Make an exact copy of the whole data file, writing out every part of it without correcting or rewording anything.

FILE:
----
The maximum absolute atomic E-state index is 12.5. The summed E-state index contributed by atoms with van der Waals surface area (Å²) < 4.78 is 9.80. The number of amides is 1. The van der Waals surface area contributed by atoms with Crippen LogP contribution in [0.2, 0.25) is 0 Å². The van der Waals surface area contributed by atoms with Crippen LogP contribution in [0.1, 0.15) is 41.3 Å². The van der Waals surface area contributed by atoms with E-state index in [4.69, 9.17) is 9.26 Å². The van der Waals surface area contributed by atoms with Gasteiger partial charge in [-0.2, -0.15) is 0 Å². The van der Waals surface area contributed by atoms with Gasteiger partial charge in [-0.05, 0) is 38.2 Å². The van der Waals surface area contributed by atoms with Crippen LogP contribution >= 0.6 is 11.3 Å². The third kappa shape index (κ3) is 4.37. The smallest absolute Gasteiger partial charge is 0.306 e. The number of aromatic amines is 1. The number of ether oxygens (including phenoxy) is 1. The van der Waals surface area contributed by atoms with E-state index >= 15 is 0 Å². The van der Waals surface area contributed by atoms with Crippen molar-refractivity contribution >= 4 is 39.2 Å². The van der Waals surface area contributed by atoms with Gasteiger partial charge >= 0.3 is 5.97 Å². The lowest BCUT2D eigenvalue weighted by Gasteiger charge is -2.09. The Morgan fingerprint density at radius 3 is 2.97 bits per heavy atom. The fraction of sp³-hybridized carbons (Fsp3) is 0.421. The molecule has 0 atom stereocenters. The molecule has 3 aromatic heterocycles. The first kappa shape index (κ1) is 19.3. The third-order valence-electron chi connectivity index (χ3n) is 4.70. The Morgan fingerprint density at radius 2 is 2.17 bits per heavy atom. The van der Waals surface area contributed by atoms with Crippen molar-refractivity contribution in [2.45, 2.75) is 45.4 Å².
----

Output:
The maximum absolute atomic E-state index is 12.5. The summed E-state index contributed by atoms with van der Waals surface area (Å²) < 4.78 is 9.80. The number of amides is 1. The van der Waals surface area contributed by atoms with Crippen LogP contribution in [0.2, 0.25) is 0 Å². The van der Waals surface area contributed by atoms with Crippen LogP contribution in [0.1, 0.15) is 41.3 Å². The van der Waals surface area contributed by atoms with E-state index in [4.69, 9.17) is 9.26 Å². The van der Waals surface area contributed by atoms with Gasteiger partial charge in [-0.2, -0.15) is 0 Å². The van der Waals surface area contributed by atoms with Gasteiger partial charge in [-0.05, 0) is 38.2 Å². The van der Waals surface area contributed by atoms with Crippen LogP contribution >= 0.6 is 11.3 Å². The third kappa shape index (κ3) is 4.37. The smallest absolute Gasteiger partial charge is 0.306 e. The number of aromatic amines is 1. The number of ether oxygens (including phenoxy) is 1. The van der Waals surface area contributed by atoms with E-state index >= 15 is 0 Å². The van der Waals surface area contributed by atoms with Crippen molar-refractivity contribution >= 4 is 39.2 Å². The van der Waals surface area contributed by atoms with Gasteiger partial charge >= 0.3 is 5.97 Å². The lowest BCUT2D eigenvalue weighted by Gasteiger charge is -2.09. The Morgan fingerprint density at radius 3 is 2.97 bits per heavy atom. The fraction of sp³-hybridized carbons (Fsp3) is 0.421. The molecule has 0 atom stereocenters. The molecule has 3 aromatic heterocycles. The first kappa shape index (κ1) is 19.3. The third-order valence-electron chi connectivity index (χ3n) is 4.70. The Morgan fingerprint density at radius 2 is 2.17 bits per heavy atom. The van der Waals surface area contributed by atoms with Crippen molar-refractivity contribution in [2.45, 2.75) is 45.4 Å².